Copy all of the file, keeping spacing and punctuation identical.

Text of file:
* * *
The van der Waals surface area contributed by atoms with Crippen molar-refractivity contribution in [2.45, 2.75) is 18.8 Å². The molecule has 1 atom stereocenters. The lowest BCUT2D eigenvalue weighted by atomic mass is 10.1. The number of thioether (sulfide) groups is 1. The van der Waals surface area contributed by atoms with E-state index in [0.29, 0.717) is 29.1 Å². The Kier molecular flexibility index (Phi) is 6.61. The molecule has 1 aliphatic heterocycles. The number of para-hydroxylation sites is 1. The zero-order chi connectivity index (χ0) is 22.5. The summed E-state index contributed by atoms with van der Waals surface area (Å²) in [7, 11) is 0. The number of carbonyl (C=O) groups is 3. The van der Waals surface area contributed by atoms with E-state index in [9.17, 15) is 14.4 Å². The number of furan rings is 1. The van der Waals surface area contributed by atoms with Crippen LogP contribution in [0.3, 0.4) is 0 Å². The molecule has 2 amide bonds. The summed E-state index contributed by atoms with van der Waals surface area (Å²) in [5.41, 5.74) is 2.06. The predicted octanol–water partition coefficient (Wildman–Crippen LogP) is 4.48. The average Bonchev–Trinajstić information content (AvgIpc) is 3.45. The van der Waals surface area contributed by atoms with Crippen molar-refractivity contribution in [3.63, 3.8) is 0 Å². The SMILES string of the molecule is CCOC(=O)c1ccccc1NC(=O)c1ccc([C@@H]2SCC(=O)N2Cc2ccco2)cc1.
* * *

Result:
The van der Waals surface area contributed by atoms with Crippen molar-refractivity contribution in [2.45, 2.75) is 18.8 Å². The molecule has 1 atom stereocenters. The lowest BCUT2D eigenvalue weighted by atomic mass is 10.1. The number of thioether (sulfide) groups is 1. The van der Waals surface area contributed by atoms with E-state index in [0.29, 0.717) is 29.1 Å². The Kier molecular flexibility index (Phi) is 6.61. The molecule has 1 aliphatic heterocycles. The number of para-hydroxylation sites is 1. The zero-order chi connectivity index (χ0) is 22.5. The summed E-state index contributed by atoms with van der Waals surface area (Å²) in [7, 11) is 0. The number of carbonyl (C=O) groups is 3. The van der Waals surface area contributed by atoms with E-state index in [9.17, 15) is 14.4 Å². The number of furan rings is 1. The van der Waals surface area contributed by atoms with Crippen LogP contribution in [0.3, 0.4) is 0 Å². The molecule has 2 amide bonds. The summed E-state index contributed by atoms with van der Waals surface area (Å²) in [5.41, 5.74) is 2.06. The predicted octanol–water partition coefficient (Wildman–Crippen LogP) is 4.48. The average Bonchev–Trinajstić information content (AvgIpc) is 3.45. The van der Waals surface area contributed by atoms with Crippen molar-refractivity contribution in [3.63, 3.8) is 0 Å². The SMILES string of the molecule is CCOC(=O)c1ccccc1NC(=O)c1ccc([C@@H]2SCC(=O)N2Cc2ccco2)cc1.